Father Kevin Connell

Place gallery gets the boot from Pioneer Place

Also Father Kevin Connell (Bag & Baggage's Lear) is recovering from a stroke, Profile names its 2015 playwright

Did John Dougherty's "Shit Balloons" cross a line at Pioneer Place?

Did John Dougherty’s “Shit Balloons” cross a line at Pioneer Place?

The management of Pioneer Place, General Growth Properties, has terminated the lease of Place gallery, according to Place co-founder Gabe Flores, and the gallery’s last day in the downtown mall will be March 30.

In a lengthy account on the Place website, Flores printed an email exchange he had with mall general manager Robert Buchanan. It starts with an email from Buchanan objecting to the three current shows at Place, and the demand for prior approval of Place shows (at least that’s how I read the bureaucratize). Flores responded with an email that pointed out the hypocrisy of Buchanan’s objections within the context of the other shops in the mall and the thinness of his analysis of the artwork he found objectionable. And then it closes with Flores’s account of his meeting with Buchanan, and a gracious thank you to General Growth Properties for its support of the gallery since 2010.

I have emailed Buchanan to ask for his side of the events Flores describes. When he responds, I will follow up, and perhaps talk a little bit about why contemporary art and a mall were strange bedfellows to begin with!

In the meantime, I will just pause a moment to remember the crazy quilt of shows Place has exhibited over the years, some of the ways Place had some fun with its home in a mall, and re-print the list of shows scheduled at Place for the rest of 2014, the work of artists, curators and institutions that we will miss:

Hannah Piper Burns, Palma Corral, Brooks Dierdorff, Will Elder, André Filipek, Chris Freeman, Jonathan Eric Gann, Nicolo Gentile, Erik Geschke, Ben Glas, Katherine Groesbeck, Joshua Kim, Matthew Leavitt, Rhoda London, Mark Martinez, Albert Navetta, Kayleigh Nelson, Travis Nikolai, The Pacific Northwest College of Art, Roger Peet, Julie Perini, PHAME Academy, Portland State University, Claire Redman, Nicolas Reibel, and Gary Wiseman

Perhaps more later.

Father Kevin Connell, the title character in Bag & Baggage’s production Lear, suffered a debilitating stroke last week, though the news about his recovery from the company’s Facebook page has been positive. According to the latest post on Friday, he had been moved out of ICU, “his strength is improving and he is doing better.”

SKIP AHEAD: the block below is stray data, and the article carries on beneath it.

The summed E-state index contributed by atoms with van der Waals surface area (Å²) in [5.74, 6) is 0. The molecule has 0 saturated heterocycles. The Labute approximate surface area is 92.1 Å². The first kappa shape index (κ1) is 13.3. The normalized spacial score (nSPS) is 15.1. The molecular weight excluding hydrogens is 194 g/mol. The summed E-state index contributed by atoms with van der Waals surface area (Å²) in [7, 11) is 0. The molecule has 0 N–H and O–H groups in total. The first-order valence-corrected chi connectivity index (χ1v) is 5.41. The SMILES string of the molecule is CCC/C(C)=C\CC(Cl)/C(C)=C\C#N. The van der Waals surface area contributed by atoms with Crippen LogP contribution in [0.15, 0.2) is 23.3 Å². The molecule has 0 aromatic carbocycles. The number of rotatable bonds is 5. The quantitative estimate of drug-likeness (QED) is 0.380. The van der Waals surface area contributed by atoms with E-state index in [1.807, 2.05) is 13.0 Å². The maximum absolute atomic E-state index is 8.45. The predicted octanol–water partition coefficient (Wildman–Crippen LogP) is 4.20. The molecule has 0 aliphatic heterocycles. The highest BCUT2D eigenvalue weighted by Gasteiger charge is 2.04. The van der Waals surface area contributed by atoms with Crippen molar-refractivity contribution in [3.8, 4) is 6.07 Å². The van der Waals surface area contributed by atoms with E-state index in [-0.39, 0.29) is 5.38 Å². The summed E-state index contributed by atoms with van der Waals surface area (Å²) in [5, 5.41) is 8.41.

Having lost its Lear, the company marshalled on with “highlights” from the show, which was a creative intervention into the text to begin with. It’s hard to imagine another version of King Lear that could possibly have continued under these circumstances. But this one did, and did very well, according to OregonLive’s Jerry Boone.

Our best to Father Connell and Bag & Baggage: This would be a good time to make a donation to the company.

Meanwhile, Northwest Classical Theatre Company’s more traditional version of King Lear, with Ted Roisum in the title role, continues through March 30. Here’s what ArtsWatch’s Marty Hughley said about Roisum’s Lear: “Indignation burns and churns in him like magma. There is bullying and bitterness in this Lear, but also biting wit and touching tenderness, self-pity and self-awareness.”

We have LOTS of theater news building up, especially pertaining to the 2014-15 season announcements by various companies. For now, we’ll just drop one: Profile Theatre has announced its subject playwright for 2015. It’s Sarah Ruhl, another alum from Paula Vogel’s theater classes at Brown University. Here’s what Profile artistic director Adriana Baer says about Ruhl:

“Sarah’s work is both profound and mundane. She writes how life actually feels, not how it looks. It’s like she’s tapped into the spiritual subconscious of all of us. Her plays are beautiful and fun and whimsical and lovely. When taken together, her plays give a full picture of our longings and our secret selves.”

The company, still in the midst of its investigation of Sam Shepard, will announce particular plays, schedules and ticket information later.

Oregon ArtsWatch Archives